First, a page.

Mother Land

When I was a child, my mother would sing Ukrainian songs every evening to me, until I turned five. On the first day of the full-scale Russo-Ukrainian war, I needed to hear my mother's lullaby. Holding back tears, she sang it to me on the phone.

I left Ukraine when I was seventeen, and from that moment I rarely saw my mother. On the 27th of February, she fled the war and came to me in Berlin by evacuation train. War forced her to leave her life behind and start a new one in Germany. It also put us together in a small flat, where we’ve been living for a few months.

Experiencing unbearable pain, loss, hate, and fear, but also love, pride, and hope brought us closer and led us to personal transformations. The unexpected circumstances we found ourselves in made us go through the rapid transition from "parent-child" to "adult-adult" relations. The project "Mother Land" became an honest expression of it.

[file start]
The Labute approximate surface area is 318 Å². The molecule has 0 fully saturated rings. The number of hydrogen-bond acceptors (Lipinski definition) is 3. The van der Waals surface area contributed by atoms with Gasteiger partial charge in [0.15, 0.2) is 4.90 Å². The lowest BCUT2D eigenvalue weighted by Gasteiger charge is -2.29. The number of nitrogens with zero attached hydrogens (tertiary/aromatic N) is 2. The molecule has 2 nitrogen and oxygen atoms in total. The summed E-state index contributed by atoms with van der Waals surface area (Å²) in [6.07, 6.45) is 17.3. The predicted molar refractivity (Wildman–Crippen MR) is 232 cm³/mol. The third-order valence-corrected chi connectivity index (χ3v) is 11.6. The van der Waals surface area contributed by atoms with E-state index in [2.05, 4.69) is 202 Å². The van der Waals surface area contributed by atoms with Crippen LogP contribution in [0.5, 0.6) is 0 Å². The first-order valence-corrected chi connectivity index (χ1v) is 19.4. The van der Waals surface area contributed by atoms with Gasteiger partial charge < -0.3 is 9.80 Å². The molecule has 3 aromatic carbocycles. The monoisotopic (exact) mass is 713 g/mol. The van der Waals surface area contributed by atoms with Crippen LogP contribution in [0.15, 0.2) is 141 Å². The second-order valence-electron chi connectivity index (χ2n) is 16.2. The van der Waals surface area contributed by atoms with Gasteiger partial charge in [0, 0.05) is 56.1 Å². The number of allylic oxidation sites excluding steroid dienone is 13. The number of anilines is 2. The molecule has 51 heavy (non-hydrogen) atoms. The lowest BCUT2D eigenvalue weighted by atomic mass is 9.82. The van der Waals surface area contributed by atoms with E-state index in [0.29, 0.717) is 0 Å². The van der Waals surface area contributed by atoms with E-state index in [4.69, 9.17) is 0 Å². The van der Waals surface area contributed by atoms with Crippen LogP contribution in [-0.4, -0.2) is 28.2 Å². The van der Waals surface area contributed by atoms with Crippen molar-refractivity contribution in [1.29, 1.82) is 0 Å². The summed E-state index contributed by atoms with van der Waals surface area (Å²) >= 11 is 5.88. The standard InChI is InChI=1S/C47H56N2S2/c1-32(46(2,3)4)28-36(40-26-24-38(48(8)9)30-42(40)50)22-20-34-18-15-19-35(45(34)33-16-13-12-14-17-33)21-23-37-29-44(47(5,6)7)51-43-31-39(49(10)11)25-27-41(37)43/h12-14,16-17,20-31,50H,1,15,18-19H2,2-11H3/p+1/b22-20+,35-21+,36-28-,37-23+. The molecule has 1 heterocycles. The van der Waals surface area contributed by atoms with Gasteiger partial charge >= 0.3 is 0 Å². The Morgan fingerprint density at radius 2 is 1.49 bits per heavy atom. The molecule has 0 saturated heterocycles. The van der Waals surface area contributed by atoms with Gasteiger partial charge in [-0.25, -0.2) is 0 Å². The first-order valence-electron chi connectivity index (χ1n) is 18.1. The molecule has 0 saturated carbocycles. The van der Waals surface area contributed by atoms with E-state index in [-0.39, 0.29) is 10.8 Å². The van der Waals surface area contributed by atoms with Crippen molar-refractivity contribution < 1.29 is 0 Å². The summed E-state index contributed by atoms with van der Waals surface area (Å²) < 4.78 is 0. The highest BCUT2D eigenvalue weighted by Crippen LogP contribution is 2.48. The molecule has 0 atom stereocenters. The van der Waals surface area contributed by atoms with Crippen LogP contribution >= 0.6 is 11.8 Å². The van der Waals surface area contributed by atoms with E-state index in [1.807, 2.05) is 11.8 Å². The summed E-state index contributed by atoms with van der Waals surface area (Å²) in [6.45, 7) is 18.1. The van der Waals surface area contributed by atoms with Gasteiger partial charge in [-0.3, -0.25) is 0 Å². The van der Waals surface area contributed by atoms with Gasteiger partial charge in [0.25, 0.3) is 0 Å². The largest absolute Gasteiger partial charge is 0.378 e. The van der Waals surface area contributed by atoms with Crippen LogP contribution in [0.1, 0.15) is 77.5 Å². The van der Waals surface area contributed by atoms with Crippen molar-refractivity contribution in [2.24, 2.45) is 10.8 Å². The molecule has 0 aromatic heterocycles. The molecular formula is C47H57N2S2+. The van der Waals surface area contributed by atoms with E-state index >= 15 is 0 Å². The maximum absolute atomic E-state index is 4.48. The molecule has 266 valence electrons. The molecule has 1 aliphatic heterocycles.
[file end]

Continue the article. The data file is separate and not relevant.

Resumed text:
This body of work is also a condemnation of Russian aggression, and death, suffering, and destruction it brought to Ukraine. Such an autobiographic macro-example of one family represents the realities of forced emigration caused by war and brings to attention millions of lives that were broken by imperialistic ideas, intolerance, and lust for power in Russia.